Reflecting on students unrest

The recent protests and violence at South African universities make it necessary to reflect on what is happening in our society. Students at higher learning institutions are both a reflection of society and different from society in general. Students enter universities with attitudes, behavioural patterns and views on life that they have learnt from their families and schools. Being a student also means having the privilege to engage with and be exposed to new attitudes, behavioural patterns and views on life. It can be expected that, while studying, students will develop a deeper social and political awareness.

Without doubt the student body at any university is diverse. Not only in background, but also in the way they approach the hardship that comes with studying while resources are limited. It can be expected that student leaders, in the form of SRCs, will be at the forefront of protests. Students involved in student politics are often more socially and politically aware than the norm and will either defend the status quo or oppose the system.
Many different themes can be identified in the behaviour of student groups at campuses. One of the visible themes is that of “entitlement”. This is a dangerous feature of the protests. If we feel entitled, we are not really willing to negotiate, because we expect the outcome of negotiations to favour our view one hundred percent. It seems that the attitude of entitlement heightens emotions, make people more intolerant, more emotional and less rational. If you add to that group process dynamics, you have an explosive situation.
The protesters create the impression that they are entitled to have all their demands met and are also entitled to behave as they like. Entitlement is also visible in the attitude of those who feel they have the right to defend the status quo – at some universities, the right of the use of Afrikaans as a medium of instruction, or certain white privileges, are defended because these universities were historically white and Afrikaans.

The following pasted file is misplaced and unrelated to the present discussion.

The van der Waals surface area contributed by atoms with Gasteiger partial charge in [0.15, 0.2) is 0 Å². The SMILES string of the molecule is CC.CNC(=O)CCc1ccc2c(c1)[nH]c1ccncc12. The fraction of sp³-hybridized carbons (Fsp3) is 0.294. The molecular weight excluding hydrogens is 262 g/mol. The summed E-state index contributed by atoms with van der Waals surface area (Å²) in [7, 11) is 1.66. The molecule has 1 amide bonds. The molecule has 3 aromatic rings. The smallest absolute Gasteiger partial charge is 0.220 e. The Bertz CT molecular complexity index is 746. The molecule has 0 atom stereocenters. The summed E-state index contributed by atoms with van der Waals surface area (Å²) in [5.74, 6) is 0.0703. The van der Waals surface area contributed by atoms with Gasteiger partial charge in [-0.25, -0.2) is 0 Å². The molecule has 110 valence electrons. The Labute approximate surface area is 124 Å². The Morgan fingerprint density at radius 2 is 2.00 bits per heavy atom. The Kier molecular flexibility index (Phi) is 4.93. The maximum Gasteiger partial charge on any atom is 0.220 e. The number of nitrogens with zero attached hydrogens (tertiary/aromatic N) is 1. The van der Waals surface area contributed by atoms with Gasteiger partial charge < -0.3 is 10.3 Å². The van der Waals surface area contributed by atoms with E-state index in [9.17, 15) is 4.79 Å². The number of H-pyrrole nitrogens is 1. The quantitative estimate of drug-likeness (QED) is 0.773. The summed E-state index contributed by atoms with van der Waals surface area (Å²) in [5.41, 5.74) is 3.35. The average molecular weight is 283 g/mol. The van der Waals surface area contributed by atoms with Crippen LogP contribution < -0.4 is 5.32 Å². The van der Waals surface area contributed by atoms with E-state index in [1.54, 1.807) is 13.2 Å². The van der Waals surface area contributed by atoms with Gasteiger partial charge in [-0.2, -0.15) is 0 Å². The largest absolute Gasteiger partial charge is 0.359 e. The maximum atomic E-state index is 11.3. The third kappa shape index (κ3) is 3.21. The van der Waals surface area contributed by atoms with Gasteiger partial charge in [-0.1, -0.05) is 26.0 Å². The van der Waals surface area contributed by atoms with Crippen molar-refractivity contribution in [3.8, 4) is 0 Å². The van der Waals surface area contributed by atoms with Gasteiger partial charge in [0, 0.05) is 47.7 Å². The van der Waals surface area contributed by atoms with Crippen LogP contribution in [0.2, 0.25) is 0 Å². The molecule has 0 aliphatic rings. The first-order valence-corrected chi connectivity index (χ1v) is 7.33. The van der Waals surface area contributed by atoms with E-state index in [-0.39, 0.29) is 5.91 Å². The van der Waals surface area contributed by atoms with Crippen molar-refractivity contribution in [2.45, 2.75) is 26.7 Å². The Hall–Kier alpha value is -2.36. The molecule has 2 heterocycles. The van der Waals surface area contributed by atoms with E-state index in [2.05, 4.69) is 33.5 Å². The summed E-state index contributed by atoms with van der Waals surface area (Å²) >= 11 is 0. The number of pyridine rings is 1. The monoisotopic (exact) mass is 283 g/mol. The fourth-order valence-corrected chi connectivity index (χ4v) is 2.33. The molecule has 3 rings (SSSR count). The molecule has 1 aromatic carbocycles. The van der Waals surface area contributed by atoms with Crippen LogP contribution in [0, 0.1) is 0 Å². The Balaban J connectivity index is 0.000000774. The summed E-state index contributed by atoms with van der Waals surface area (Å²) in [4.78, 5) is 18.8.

Another grouping is that of students who form prayer chains. But this group may also be working with an attitude of entitlement. The question is, how they will react if the police shoot at them or the protesters attack them. They may think that their faith entitles them to occupy the holy middle ground of reconciliation!
Unfortunately, entitlement is confused with human rights and what the constitution envisages for us as a country. Entitlement demands immediate changes and undermines the possibility of understanding that a country (and for that matter a university) is in a constant process of negotiating the future. Entitlement encourages childish behaviour. The difference between needs and wants becomes confused in the process. The best example is children who demand certain brand name clothes from their parents, because they feel entitled to it.

An attitude of entitlement is visible in the behaviour of our politicians. Corruption itself is embedded in an attitude of entitlement. The way the government analyses and communicates the problems of the country is very similar to the way the apartheid government analysed and communicated the problems in the country. The apartheid government created an idea of entitlement in the minds of white people. The present government creates the same idea of entitlement in the minds of historically disadvantaged members of our society. The entitlement solution to the reality of diversity is to demonise and to try to get rid of “the other”. The presence of “the other” is understood to be the main reason why we do not have everything we are entitled to. It is no surprise that students think that by burning down buildings, destroying art, demolishing statues or calling for the resignation of certain people, their actions are part of the solution or an acceptable way of dealing with the emotion of frustration.

We need leadership that does not, by word or deed, promote the idea of entitlement to South Africans. This does not mean turning a blind eye to injustice, inequality and the abuse of power. True cohesion requires an attitude of both accepting personal responsibility and sharing responsibility with others in order to create the future. In that way there will come into being a space in which we can deal with the past without resorting to an attitude of entitlement, and where all of us can accept responsibility – individually for ourselves, and together – for the future.

Frederik Nel (Life Coach); admin@fnel.co.za
March 2016